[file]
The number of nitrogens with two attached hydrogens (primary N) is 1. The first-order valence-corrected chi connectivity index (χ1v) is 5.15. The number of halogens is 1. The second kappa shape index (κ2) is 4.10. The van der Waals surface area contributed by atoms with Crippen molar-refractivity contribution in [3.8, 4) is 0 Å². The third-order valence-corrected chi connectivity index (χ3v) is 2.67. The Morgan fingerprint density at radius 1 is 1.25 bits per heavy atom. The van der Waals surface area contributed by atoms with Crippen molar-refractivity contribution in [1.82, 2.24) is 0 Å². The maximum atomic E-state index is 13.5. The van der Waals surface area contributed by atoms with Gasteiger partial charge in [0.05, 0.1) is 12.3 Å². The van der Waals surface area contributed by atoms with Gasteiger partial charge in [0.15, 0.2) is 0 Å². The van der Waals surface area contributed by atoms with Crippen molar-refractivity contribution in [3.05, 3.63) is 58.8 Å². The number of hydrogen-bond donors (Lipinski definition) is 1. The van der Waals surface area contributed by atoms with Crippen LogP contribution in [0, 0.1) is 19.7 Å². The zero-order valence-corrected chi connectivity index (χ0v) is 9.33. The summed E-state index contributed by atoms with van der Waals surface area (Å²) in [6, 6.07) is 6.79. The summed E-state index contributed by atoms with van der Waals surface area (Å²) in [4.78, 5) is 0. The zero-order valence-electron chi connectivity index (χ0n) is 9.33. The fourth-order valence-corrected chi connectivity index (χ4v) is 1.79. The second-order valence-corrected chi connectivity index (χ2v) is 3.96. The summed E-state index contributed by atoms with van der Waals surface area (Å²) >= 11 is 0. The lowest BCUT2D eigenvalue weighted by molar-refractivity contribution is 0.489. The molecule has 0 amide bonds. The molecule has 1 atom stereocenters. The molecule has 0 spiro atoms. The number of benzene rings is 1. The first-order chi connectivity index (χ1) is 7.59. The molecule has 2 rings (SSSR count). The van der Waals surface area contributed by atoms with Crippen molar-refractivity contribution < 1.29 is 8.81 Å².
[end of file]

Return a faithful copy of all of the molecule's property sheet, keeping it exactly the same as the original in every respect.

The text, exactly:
The number of nitrogens with two attached hydrogens (primary N) is 1. The first-order valence-corrected chi connectivity index (χ1v) is 5.15. The number of halogens is 1. The second kappa shape index (κ2) is 4.10. The van der Waals surface area contributed by atoms with Crippen molar-refractivity contribution in [3.8, 4) is 0 Å². The third-order valence-corrected chi connectivity index (χ3v) is 2.67. The Morgan fingerprint density at radius 1 is 1.25 bits per heavy atom. The van der Waals surface area contributed by atoms with Crippen molar-refractivity contribution in [1.82, 2.24) is 0 Å². The maximum atomic E-state index is 13.5. The van der Waals surface area contributed by atoms with Gasteiger partial charge in [0.05, 0.1) is 12.3 Å². The van der Waals surface area contributed by atoms with Gasteiger partial charge in [0.15, 0.2) is 0 Å². The van der Waals surface area contributed by atoms with Crippen molar-refractivity contribution in [3.05, 3.63) is 58.8 Å². The number of hydrogen-bond donors (Lipinski definition) is 1. The van der Waals surface area contributed by atoms with Crippen LogP contribution in [0, 0.1) is 19.7 Å². The zero-order valence-corrected chi connectivity index (χ0v) is 9.33. The summed E-state index contributed by atoms with van der Waals surface area (Å²) in [6, 6.07) is 6.79. The summed E-state index contributed by atoms with van der Waals surface area (Å²) in [4.78, 5) is 0. The zero-order valence-electron chi connectivity index (χ0n) is 9.33. The fourth-order valence-corrected chi connectivity index (χ4v) is 1.79. The second-order valence-corrected chi connectivity index (χ2v) is 3.96. The summed E-state index contributed by atoms with van der Waals surface area (Å²) >= 11 is 0. The lowest BCUT2D eigenvalue weighted by molar-refractivity contribution is 0.489. The molecule has 0 amide bonds. The molecule has 1 atom stereocenters. The molecule has 0 spiro atoms. The number of benzene rings is 1. The first-order chi connectivity index (χ1) is 7.59. The molecule has 2 rings (SSSR count). The van der Waals surface area contributed by atoms with Crippen molar-refractivity contribution < 1.29 is 8.81 Å².